will be willing to eat within 24 hours of the operation and are getting "back to normal" within 3 days. Your dog will be provided with oral pain relief medication for this initial period. Exercise pattern will be advised on discharge - usually light lead exercise for 10-14 days. All bitch spays are sutured with dissolving stitches which are placed under the skin. There is no need for them to be removed and the dog is much less likely to interfere with the wound. Where possible, we do the same for dog castrations.
If you have any particular queries or worries we are happy to discuss them either by telephone or at a routine consultation.
Laparoscopy is a minimally invasive technique for viewing the internal structures of the abdomen. A laparoscope (camera) inserted through a small incision magnifies internal structures of the abdomen on a TV monitor for a more thorough examination. Additional small incisions are made to allow the use of surgical
The first keyhole laparoscopic human surgery was performed in 1985 to remove a gall bladder and since that time its use has become commonplace in human surgery. You may have had this sort of surgery yourself or know someone who has. In recent years, key-hole surgery has become available for vets to use on animals so that they too can benefit from its advantages.
In recent years, laparoscopy has been adopted as a less traumatic and less painful alternative to traditional spays.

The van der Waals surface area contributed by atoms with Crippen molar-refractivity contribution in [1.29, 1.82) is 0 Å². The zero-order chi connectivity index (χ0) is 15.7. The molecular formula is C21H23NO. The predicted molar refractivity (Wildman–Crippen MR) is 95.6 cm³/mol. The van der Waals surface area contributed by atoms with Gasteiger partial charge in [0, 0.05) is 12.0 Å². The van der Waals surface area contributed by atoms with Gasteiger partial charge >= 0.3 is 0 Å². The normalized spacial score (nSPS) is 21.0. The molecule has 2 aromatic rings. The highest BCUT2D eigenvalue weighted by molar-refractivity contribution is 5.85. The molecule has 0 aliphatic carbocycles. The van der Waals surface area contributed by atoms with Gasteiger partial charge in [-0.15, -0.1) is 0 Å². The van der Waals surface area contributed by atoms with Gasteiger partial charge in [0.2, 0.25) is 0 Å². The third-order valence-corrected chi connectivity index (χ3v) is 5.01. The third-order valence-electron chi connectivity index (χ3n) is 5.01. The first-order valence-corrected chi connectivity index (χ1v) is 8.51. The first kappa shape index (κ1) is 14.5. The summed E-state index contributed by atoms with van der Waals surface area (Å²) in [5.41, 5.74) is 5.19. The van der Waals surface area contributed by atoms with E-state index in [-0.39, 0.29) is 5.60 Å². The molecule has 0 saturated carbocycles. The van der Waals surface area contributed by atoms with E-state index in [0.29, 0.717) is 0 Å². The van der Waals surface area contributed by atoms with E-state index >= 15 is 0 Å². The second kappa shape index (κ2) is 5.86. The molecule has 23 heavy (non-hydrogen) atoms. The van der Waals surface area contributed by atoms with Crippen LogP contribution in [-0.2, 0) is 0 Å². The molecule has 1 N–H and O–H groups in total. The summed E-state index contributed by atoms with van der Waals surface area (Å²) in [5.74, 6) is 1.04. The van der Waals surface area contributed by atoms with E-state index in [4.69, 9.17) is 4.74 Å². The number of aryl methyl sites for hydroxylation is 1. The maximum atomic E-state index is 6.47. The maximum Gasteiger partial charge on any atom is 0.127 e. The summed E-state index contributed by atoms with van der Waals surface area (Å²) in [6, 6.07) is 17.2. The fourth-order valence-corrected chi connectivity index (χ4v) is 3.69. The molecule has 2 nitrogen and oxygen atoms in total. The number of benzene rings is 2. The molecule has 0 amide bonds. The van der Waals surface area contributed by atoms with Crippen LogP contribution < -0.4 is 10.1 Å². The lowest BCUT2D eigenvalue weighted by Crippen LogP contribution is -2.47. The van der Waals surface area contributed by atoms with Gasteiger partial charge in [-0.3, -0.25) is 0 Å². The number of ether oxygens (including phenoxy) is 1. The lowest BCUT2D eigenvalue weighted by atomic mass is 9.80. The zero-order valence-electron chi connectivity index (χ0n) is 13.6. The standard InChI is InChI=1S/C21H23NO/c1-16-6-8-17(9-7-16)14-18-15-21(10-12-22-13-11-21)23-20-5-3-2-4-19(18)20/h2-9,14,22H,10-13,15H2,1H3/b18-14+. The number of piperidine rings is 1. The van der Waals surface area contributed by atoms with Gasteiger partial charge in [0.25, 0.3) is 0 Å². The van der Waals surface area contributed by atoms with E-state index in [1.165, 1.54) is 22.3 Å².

Laparoscopic spaying of bitches has a number of advantages over “traditional” spays. The entire surgery is performed through just two 1/2cm incisions rather than a much larger abdominal opening and laparoscopy allows for better visualisation of abdominal organs.
Complications such as internal bleeding, wound swelling, infection and breakdown are less likely. The procedure is far less painful for your dog so they will be much more comfortable after the operation. Recovery time is reduced and they are back to their old selves and able to exercise more quickly than with traditional surgery.
Unless the uterus is abnormal only the ovaries are removed at the surgery. The surgery can be combined with other minimally invasive laparoscopic techniques such as “gastropexy” for preventing gastric torsion in large, deep-chested and giant breed of dogs.
If you are thinking of having your bitch spayed, please discuss the benefits of keyhole surgery with us.